Then, if the NPC insists, the GM must assume that the players have consumed every narrative wherein someone new is subjected to an interview or interrogation and that the players will use every trick to trip up the NPC. The PCs will likely subject the NPC to background checks and interviews worthy of a job at the Pentagon.

Then, assuming the NPC's façade hasn't cracked and the NPC joins the party, ultimately one of two things will happen.

  • The PCs discern the NPC's ruse early. The PCs kill the NPC and take his stuff.
  • The PCs don't discern the NPC's ruse. Because the players feel like their PCs did all they could to prevent this outcome, the players feel like the GM cheated, that the betrayal was inevitable, that their agency has been violated, and that the GM should go write a novel.

In other words, either way, the GM's plot occurs, but—also either way—no one's particularly happy about it. I offer below two alternatives to this plot, both of which I have used instead of having the NPC himself join the party.

  • Have the NPC employ minions. Instead of endangering himself personally, have the NPC spend some cash or persuade some dupes to keep a distant yet careful eye on the PCs and report back. Or have the NPC hire a spy outright to infiltrate the PCs' ranks instead of the NPC doing it himself. (Note that the NPC can use a sending spell to communicate with his spy—it's very nearly undetectable on the target!)
  • Have the NPC employ magical surveillance. A scrying spell on the PCs—or their mounts!—can often provide as much information as actually traveling with them. The spell greater scrying in particular has a duration measured in hours. Then, when the PCs have almost reached their goal, the NPC can teleport to the PCs' location and interfere.

Both methods are low-risk, high-reward strategies that don't see the NPC endangering himself directly. In fact, they're methods that reward the PCs' paranoia without spoiling the DM's plot. Further, in the case of minions, NPCs are introduced that, if not slain, can be used in later adventures.

  • \$\begingroup\$ Thanks for the advice. For most campaigns I would agree that trying to have someone infiltrate the party is a bad idea, however this particular group have a propensity for hiring all the help they can get so I don't think that will be an issue. \$\endgroup\$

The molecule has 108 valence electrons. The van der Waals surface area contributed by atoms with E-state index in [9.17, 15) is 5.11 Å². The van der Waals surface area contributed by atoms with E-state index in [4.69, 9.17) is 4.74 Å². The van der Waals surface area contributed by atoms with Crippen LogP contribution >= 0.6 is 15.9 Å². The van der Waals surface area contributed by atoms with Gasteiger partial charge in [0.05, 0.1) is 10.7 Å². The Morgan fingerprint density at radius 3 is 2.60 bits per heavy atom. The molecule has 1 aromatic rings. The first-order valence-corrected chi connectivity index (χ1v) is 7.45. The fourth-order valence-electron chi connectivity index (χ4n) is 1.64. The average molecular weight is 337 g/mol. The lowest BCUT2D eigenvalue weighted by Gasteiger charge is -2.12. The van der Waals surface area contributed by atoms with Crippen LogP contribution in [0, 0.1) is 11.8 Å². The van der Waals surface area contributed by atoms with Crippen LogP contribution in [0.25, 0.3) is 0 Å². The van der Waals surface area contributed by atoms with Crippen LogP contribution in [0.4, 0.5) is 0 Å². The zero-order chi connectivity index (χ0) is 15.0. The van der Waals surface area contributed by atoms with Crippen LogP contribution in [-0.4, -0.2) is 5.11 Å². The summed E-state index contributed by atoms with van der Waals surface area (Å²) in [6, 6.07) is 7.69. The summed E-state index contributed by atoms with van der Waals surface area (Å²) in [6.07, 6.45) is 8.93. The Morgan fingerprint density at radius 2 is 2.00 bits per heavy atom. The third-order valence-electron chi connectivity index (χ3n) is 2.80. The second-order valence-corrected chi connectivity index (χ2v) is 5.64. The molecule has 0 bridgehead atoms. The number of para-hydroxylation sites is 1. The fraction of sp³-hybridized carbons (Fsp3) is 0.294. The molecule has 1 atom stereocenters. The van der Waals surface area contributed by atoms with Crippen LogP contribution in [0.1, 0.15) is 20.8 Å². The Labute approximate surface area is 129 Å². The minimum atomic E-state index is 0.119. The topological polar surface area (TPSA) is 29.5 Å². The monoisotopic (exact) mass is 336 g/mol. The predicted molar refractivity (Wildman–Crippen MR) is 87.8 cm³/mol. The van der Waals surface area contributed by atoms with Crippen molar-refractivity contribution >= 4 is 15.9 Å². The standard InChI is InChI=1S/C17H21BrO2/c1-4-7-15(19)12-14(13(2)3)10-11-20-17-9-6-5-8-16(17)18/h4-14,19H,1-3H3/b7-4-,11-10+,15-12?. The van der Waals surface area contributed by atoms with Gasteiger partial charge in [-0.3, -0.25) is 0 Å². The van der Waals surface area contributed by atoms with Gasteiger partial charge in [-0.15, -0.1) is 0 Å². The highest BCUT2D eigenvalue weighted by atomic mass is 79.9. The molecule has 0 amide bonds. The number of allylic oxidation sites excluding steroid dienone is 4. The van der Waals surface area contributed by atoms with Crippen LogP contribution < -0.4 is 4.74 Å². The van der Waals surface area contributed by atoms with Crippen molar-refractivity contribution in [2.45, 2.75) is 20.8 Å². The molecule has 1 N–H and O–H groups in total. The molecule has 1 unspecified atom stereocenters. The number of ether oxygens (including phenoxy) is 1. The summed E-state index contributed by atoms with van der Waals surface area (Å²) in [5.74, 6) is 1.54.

– linksassin
    Jul 25, 2019 at 0:35
  • \$\begingroup\$ @linksassin But… what if they read your question? :-) \$\endgroup\$ Jul 25, 2019 at 9:18
  • \$\begingroup\$ That's why I left it so broad. I don't want them to be able to figure it out. I did think twice about asking this (even wrote it and didn't post it once). But I think it will be a few months before this plays out which should help hide it. \$\endgroup\$
    – linksassin
    Jul 25, 2019 at 23:04

Through the use of the disguise skill.

Unlike magic, there isn't a limit on how long a mundane disguise can last. However, there are magical disguises that last for a permanent duration and can be combined with the disguise skill. If the NPC is a Kitsune, by sacrificing a single level and a single feat, you can get a +52 bonus to Disguise Skill checks to hide yourself without any ranks in it, this should allow you to fool the druid. Additionally, as their ability is supernatural, detect magic does not detect it as a polymorph spell, if it could even detect it. Here are the components to doing so.

1. Disguise Kit (+2 Circumstance):

This kit contains tools like makeup and fake facial hair, and provides a +2 circumstance bonus on Disguise checks. A disguise kit is exhausted after 10 uses.

2. Change Shape (+10 racial):